Since it is against an invading microbe, it has to be each targeted specifically at...answers your extra options too...

Kudos [?]: 1 [0], given: 1

Senior Manager
Status: Can't give up
Joined: 20 Dec 2009
Posts: 305

Kudos [?]: 36 [0], given: 35

Show Tags

25 Feb 2010, 08:24
I chose E.
reasoning behind - similarly is the right adverb.....and targeted at is the right verb.

Kudos [?]: 36 [0], given: 35

Manager
Joined: 29 Oct 2009
Posts: 196

Kudos [?]: 111 [0], given: 12

Concentration: General Management, Sustainability
WE: Consulting (Computer Software)

Show Tags

25 Feb 2010, 10:13
IMO it is E.

"Seemingly" is the correct one so the choice is D or E.
"targeted at" leaves only one choice.

Kudos [?]: 111 [0], given: 12

Manager
Joined: 27 May 2009
Posts: 208

Kudos [?]: 87 [0], given: 2

Show Tags

27 Feb 2010, 12:19
IMO E - due to similar reasons as mentioned above

Wats the OA ?
_________________

I do not suffer from insanity. I enjoy every minute of it.

Kudos [?]: 87 [0], given: 2

Director
Joined: 12 Oct 2008
Posts: 538

Kudos [?]: 619 [0], given: 2

Show Tags

01 Mar 2010, 22:58
OA is E

Kudos [?]: 619 [0], given: 2

Senior Manager
Joined: 26 May 2009
Posts: 305

Kudos [?]: 63 [0], given: 13

Show Tags

02 Mar 2010, 11:25
Dr. Tonegawa won the Nobel Prize for discovering how the body can constantly change its genes to fashion a seeming unlimited number of antibodies. each specifically targeted at an invading microbe or foreign
substance.

(A) seeming unlimited number of antibodies, each specifically targeted at
(B) seeming unlimited number of antibodies, each targeted specifically to
(C) seeming unlimited number of antibodies, all specifically targeted at
(D) seemingly unlimited number of antibodies, all of them targeted specifically to
(E) seemingly unlimited number of antibodies, each targeted specifically at

I know the OA for this question. However, I have a question that if I have a option such as

seemingly unlimited number of antibodies, all targeted specifically at

then which option is correct? E or whatever new option, which I have mentioned above

Guys ,

I did pick up E at the first reading of the snetence , as my ear was shouting that seemingly is the right word or adjective to be used here.
It will be good if someone can explain the exact grammatical construction and its necessity here. Can someone please do that, like seemingly and why not seeming etc etc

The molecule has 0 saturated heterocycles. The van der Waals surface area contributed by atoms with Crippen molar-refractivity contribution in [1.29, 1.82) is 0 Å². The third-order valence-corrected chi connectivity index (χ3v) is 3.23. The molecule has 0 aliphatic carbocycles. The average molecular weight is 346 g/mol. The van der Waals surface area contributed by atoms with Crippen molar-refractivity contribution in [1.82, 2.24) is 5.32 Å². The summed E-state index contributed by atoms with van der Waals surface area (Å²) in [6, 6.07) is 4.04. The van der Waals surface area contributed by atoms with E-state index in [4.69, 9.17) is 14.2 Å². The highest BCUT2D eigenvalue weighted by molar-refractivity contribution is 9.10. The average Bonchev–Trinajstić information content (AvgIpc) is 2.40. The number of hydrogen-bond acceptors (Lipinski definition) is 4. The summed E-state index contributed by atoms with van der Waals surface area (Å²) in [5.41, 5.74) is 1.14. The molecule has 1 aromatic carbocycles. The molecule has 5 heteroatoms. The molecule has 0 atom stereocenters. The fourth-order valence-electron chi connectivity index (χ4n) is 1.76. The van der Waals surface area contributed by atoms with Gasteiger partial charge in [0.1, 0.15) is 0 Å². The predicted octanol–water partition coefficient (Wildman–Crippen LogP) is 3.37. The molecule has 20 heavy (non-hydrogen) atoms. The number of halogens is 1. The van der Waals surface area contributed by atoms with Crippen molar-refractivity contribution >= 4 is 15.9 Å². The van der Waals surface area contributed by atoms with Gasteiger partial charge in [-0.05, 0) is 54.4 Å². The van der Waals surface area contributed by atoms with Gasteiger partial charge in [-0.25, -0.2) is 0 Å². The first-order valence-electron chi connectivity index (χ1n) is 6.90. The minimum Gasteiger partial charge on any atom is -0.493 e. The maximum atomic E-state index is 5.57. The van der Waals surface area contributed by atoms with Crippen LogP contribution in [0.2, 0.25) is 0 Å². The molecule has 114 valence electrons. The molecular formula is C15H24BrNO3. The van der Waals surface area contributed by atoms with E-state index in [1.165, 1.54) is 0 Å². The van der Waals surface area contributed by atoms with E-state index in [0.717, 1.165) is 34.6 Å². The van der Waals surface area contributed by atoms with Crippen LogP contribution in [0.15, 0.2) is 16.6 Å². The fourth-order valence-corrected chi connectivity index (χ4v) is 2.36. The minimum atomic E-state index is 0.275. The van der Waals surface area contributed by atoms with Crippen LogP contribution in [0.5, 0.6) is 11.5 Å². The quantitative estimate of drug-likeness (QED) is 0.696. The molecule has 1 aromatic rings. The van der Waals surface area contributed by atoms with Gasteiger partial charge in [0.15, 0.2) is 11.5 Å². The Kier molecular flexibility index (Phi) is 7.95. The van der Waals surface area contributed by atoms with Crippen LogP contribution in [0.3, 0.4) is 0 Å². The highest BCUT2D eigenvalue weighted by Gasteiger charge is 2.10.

Kudos [?]: 63 [0], given: 13

Manager
Joined: 14 Dec 2009
Posts: 76

Kudos [?]: 37 [0], given: 20

Show Tags

02 Mar 2010, 21:41
acer2knight wrote:
Guys ,

I did pick up E at the first reading of the snetence , as my ear was shouting that seemingly is the right word or adjective to be used here.
It will be good if someone can explain the exact grammatical construction and its necessity here. Can someone please do that, like seemingly and why not seeming etc etc

Simingly unlimited number - "Simingly" is an adverb here that modifies the adjective "unlimited". Only adverbs can modify adjectives. Here we cannot drop "unlimited".
Siming unlimited number - "Siming" is an adjective here that modifies the noun "number". In this case we can drop "unlimited"
Here "siming number" doesn't make sence, but "simingly unlimited..." is fine.
In every case you should check what modifies what.

Hope that helps.

Kudos [?]: 37 [0], given: 20

Re: OG 11...Dr. Tonegawa   [#permalink] 02 Mar 2010, 21:41
Display posts from previous: Sort by

Dr. Tonegawa won the Nobel Prize for discovering how the

Moderators: GMATNinjaTwo, GMATNinja

 Powered by phpBB © phpBB Group | Emoji artwork provided by EmojiOne Kindly note that the GMAT® test is a registered trademark of the Graduate Management Admission Council®, and this site has neither been reviewed nor endorsed by GMAC®.